Carmaker plans delay to Model 3 deliveries in China


More than 1,800 Tesla electric cars, including over 1,600 Model 3 from the United States, arrive at Pudong Waigaoqiao Port on February 22, 2019 in Shanghai, China. Freight ship ‘Morning Cindy’ carrying more than 1,800 Tesla electric cars, including over 1,600 Model 3 from the United States, arrived in Shanghai on Friday.

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Tesla shares fell 14% Wednesday after a company executive said that cars initially scheduled for delivery in early February will be delayed due to the outbreak of the new coronavirus.

The electric carmaker began rolling out Model 3 vehicles from its Shanghai Gigafactory to Chinese customers in January.

Tesla has kept its Shanghai factory closed after the Lunar New Year following government guidelines due to the outbreak of the new coronavirus, which has now infected at least 24,000 in more than two dozen countries and killed about 490 in China.

“The proposed delivery (of cars) in early February will be delayed,” Tao Lin, vice president at Tesla, announced on Chinese microblogging service Weibo, according to a CNBC translation, in response to a question from a user. “We will catch up the production line once the outbreak situation gets better.”

Tesla Chief Financial Officer Zach Kirkhorn said on the company’s quarterly investor call last week that its Shanghai factory will remain closed for an extra week to week-and-a-half.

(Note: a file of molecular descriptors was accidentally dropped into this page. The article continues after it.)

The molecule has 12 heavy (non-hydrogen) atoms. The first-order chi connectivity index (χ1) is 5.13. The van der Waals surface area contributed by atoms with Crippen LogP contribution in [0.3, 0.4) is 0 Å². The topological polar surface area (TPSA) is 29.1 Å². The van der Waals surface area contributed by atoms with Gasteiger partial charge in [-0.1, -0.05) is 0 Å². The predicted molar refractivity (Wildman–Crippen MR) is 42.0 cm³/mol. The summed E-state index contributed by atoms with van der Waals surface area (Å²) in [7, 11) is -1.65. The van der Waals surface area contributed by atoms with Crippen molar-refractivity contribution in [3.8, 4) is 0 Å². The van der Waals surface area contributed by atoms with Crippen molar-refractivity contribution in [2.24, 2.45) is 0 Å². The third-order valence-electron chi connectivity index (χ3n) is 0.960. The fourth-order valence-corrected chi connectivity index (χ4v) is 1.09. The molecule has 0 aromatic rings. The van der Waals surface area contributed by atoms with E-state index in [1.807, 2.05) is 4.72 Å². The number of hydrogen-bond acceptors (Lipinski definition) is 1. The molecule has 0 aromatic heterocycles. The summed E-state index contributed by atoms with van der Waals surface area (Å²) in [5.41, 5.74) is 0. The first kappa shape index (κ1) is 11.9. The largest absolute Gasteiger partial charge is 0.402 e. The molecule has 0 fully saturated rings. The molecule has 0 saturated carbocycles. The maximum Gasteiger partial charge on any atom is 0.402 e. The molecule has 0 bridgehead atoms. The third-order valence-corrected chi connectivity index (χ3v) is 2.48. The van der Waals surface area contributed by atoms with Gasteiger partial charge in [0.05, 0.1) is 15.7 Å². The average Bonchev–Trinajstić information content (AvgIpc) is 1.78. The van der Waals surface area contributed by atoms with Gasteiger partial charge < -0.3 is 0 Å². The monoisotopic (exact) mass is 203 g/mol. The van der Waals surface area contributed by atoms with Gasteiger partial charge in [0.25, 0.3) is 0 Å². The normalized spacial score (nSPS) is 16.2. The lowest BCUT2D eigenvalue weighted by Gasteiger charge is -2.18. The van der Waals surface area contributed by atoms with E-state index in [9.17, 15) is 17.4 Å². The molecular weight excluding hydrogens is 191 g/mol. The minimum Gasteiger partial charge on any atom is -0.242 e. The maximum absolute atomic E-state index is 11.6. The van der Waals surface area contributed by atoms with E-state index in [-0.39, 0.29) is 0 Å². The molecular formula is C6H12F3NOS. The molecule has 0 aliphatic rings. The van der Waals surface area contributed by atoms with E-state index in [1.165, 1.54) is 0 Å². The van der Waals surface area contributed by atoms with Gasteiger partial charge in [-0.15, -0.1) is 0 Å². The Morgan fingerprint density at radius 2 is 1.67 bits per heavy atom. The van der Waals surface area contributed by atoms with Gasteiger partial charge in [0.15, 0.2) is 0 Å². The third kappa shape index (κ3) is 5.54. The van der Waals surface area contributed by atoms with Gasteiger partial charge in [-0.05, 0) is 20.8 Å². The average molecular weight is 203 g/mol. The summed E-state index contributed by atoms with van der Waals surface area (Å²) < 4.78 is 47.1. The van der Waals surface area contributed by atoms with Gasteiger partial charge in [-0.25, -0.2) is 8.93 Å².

“This may slightly impact profitability for the quarter but is limited as the profit contribution from Model 3 Shanghai remains in the early stages,” he said.

China is seen as a potentially huge market for Tesla. Its stock has been on a tear.

Tesla shares closed up 13.7% Tuesday, at $887.06, a record high for the stock. The price had climbed as much as 23% Tuesday, hitting an intraday record of $968.99 per share. That comes after Tesla shares climbed nearly 20% on Monday, which was its biggest one-day jump since May, 2013.

But on Wednesday, Canaccord downgraded the company to a “hold” from a “buy,” although it kept its price target at $750 a share. The firm said investors should wait to purchase Tesla stock after the massive price rally it’s had.

— CNBC’s Will Feuer contributed to this report.



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